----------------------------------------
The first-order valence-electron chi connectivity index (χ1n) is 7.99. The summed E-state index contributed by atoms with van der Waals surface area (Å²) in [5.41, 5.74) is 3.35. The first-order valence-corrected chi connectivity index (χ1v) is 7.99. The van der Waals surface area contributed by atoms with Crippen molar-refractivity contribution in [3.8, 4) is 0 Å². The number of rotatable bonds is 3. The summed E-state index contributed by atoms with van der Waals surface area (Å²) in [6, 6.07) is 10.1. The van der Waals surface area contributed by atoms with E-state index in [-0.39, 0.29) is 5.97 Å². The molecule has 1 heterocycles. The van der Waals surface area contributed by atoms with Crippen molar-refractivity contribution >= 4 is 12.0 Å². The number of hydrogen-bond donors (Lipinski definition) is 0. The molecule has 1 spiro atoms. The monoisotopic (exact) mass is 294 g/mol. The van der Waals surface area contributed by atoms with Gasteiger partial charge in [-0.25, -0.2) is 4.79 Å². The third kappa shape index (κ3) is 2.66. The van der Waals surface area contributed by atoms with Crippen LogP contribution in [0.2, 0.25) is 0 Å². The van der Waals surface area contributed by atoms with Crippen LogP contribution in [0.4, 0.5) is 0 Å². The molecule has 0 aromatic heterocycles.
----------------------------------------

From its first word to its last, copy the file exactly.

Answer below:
The first-order valence-electron chi connectivity index (χ1n) is 7.99. The summed E-state index contributed by atoms with van der Waals surface area (Å²) in [5.41, 5.74) is 3.35. The first-order valence-corrected chi connectivity index (χ1v) is 7.99. The van der Waals surface area contributed by atoms with Crippen molar-refractivity contribution in [3.8, 4) is 0 Å². The number of rotatable bonds is 3. The summed E-state index contributed by atoms with van der Waals surface area (Å²) in [6, 6.07) is 10.1. The van der Waals surface area contributed by atoms with E-state index in [-0.39, 0.29) is 5.97 Å². The molecule has 1 heterocycles. The van der Waals surface area contributed by atoms with Crippen molar-refractivity contribution >= 4 is 12.0 Å². The number of hydrogen-bond donors (Lipinski definition) is 0. The molecule has 1 spiro atoms. The monoisotopic (exact) mass is 294 g/mol. The van der Waals surface area contributed by atoms with Gasteiger partial charge in [-0.25, -0.2) is 4.79 Å². The third kappa shape index (κ3) is 2.66. The van der Waals surface area contributed by atoms with Crippen LogP contribution in [0.2, 0.25) is 0 Å². The van der Waals surface area contributed by atoms with Crippen LogP contribution in [0.4, 0.5) is 0 Å². The molecule has 0 aromatic heterocycles.